About 900 police in the German state of North Rhine-Westphalia raided homes and offices of neo-Nazi groups Thursday in the biggest clampdown on extremists in the country's most populous state.
Officers searched 146 locations in 32 cities to obtain evidence of illegal activities of three organizations outlawed by the state's interior ministry today. Most of the raids were conducted in the cities of Dortmund, Aachen and Hamm.
"Their actions go against the principles of our democratic society," Ralf Jaeger, the interior minister of North Rhine-Westphalia, said.
A prohibition order was issued against the organization "Kameradschaft Aachener Land" in Aachen, while groups calling themselves "Nationaler Widerstand Dortmund" and "Kameradschaft Hamm" were banned in Dortmund and Hamm.
The groups intimidated citizens with offensive behavior and violent acts, the state government said. Propaganda material, brass knuckles, guns, knives, pepper spray and baseball bats were confiscated.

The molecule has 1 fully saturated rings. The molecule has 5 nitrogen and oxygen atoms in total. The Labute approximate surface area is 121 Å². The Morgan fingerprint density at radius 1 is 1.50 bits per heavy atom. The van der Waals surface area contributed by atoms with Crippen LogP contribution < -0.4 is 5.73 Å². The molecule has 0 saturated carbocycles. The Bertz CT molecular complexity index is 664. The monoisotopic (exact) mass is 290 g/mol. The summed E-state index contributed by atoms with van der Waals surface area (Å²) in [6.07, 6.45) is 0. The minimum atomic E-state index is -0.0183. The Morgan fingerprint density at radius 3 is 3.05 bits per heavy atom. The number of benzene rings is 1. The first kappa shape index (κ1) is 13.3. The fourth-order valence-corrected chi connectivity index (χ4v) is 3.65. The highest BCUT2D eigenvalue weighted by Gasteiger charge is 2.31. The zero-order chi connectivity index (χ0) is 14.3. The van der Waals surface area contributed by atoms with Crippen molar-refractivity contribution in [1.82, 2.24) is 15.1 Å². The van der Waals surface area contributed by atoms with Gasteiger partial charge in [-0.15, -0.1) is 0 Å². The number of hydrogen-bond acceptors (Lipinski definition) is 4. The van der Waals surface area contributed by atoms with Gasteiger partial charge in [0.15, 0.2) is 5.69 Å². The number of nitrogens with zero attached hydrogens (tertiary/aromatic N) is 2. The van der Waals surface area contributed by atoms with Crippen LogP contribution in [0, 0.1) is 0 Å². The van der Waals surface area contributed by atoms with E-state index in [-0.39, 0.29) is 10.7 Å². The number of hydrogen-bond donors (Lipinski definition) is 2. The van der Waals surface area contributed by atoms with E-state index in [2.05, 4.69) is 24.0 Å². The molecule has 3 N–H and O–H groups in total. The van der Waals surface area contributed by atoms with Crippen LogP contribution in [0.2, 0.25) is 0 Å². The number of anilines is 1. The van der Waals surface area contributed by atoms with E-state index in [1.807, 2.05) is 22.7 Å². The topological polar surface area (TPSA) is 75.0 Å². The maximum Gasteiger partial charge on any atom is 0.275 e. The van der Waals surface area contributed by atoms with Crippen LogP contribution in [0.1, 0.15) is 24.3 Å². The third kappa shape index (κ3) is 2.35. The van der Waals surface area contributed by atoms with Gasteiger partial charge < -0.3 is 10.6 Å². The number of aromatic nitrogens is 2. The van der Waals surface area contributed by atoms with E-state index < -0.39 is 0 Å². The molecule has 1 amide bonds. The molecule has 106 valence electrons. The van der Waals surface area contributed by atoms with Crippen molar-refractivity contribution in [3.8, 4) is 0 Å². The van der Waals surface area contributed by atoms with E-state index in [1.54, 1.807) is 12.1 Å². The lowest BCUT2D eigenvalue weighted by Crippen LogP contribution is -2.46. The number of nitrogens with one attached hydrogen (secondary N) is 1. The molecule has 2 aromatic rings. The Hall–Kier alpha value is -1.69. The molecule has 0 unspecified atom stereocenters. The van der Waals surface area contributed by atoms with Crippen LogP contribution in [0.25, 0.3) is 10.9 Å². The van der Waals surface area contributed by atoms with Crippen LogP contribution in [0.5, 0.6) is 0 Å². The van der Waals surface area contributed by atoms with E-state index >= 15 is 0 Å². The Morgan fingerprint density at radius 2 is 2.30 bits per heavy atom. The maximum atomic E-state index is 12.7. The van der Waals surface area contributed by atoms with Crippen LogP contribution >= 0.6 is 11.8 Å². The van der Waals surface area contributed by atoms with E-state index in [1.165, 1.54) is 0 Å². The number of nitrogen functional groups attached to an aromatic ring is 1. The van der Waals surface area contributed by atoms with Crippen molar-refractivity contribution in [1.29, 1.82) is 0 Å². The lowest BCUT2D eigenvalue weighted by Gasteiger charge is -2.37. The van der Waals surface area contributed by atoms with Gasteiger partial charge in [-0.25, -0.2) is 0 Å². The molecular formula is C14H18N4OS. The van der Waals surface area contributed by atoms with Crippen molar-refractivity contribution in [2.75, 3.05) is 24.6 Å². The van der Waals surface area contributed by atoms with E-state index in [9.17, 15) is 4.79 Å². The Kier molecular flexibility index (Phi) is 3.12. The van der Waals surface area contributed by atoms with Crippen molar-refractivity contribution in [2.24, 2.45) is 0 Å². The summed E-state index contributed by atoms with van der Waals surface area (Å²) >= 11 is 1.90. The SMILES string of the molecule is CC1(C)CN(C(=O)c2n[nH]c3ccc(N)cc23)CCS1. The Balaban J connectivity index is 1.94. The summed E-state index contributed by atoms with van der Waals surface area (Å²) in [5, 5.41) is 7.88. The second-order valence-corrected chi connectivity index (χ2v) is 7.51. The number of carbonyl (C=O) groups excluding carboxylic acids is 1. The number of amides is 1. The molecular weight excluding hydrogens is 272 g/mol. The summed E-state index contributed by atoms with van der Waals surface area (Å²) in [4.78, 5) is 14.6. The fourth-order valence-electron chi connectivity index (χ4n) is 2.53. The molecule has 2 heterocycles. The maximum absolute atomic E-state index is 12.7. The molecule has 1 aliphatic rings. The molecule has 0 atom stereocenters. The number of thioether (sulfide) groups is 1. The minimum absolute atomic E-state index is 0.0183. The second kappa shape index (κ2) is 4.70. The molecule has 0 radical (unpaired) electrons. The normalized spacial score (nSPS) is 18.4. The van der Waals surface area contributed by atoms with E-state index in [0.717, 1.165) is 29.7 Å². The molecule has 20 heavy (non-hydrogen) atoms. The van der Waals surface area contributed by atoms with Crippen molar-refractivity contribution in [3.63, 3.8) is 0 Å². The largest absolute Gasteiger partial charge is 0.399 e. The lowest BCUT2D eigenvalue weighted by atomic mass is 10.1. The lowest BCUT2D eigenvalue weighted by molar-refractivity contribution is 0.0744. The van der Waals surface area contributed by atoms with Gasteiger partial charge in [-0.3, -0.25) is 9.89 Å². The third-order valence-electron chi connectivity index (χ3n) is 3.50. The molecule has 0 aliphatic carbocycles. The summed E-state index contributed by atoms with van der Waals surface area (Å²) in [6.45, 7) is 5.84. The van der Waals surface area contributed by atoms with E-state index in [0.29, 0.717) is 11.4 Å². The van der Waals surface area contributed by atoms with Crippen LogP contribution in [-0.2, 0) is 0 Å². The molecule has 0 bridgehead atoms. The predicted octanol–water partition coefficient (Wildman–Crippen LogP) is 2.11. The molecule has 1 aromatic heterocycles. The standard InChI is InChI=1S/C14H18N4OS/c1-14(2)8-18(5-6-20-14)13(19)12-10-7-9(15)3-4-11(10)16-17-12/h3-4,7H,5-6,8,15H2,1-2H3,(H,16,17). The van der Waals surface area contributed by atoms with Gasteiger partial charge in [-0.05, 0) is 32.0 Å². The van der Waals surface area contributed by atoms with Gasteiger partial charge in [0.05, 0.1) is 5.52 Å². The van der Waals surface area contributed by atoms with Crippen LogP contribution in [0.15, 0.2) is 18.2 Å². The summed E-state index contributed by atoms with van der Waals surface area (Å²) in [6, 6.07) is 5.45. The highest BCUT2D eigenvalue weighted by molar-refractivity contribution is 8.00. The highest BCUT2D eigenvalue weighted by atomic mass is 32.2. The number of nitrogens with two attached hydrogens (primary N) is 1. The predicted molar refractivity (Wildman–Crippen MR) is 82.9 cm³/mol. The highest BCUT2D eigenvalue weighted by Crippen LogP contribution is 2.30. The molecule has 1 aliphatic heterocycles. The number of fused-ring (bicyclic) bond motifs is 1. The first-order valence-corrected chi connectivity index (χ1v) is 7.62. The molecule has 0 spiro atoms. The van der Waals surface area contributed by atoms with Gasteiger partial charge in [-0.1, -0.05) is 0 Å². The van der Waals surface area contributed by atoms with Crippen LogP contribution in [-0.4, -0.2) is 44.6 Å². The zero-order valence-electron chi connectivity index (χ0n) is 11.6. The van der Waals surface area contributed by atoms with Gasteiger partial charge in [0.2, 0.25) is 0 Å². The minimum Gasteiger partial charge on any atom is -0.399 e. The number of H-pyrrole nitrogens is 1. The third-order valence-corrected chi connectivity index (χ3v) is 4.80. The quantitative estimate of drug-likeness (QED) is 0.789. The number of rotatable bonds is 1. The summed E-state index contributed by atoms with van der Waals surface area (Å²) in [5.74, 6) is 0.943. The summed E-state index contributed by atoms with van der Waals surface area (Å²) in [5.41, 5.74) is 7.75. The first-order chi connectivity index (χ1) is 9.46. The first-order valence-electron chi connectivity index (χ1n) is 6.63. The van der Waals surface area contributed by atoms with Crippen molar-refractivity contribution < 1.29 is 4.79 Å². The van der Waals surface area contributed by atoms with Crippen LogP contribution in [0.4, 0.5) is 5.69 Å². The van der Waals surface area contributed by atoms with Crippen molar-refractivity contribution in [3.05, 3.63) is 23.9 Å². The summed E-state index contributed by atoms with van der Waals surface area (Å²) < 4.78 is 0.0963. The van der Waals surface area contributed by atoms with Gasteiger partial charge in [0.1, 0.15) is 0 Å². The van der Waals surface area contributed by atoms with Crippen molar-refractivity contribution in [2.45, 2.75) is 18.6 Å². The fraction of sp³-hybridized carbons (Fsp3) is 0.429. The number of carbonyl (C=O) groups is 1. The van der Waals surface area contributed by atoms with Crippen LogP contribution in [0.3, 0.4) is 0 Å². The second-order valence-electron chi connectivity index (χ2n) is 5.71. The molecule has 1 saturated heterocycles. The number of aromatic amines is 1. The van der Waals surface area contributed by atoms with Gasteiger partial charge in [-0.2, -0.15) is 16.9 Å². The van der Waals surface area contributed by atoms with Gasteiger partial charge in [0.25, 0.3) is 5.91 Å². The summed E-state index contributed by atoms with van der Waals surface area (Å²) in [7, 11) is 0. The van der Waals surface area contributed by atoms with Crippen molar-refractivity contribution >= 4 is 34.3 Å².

The raids, part of a wider strategy by the state to tackle the rise of anti-democratic influences, were prepared by the Office for the Protection of the Constitution and the police. North Rhine-Westphalia's interior ministry said it began the steps to suppress neo-Nazism last year while prohibiting extremist associations.
In May, another extremist group in the city of Cologne was banned.
Dortmund has been the scene of attacks on immigrants. Last year, federal authorities began a probe into how an underground neo-Nazi cell could have carried out murders, attacks and bank robberies across Germany for over a decade.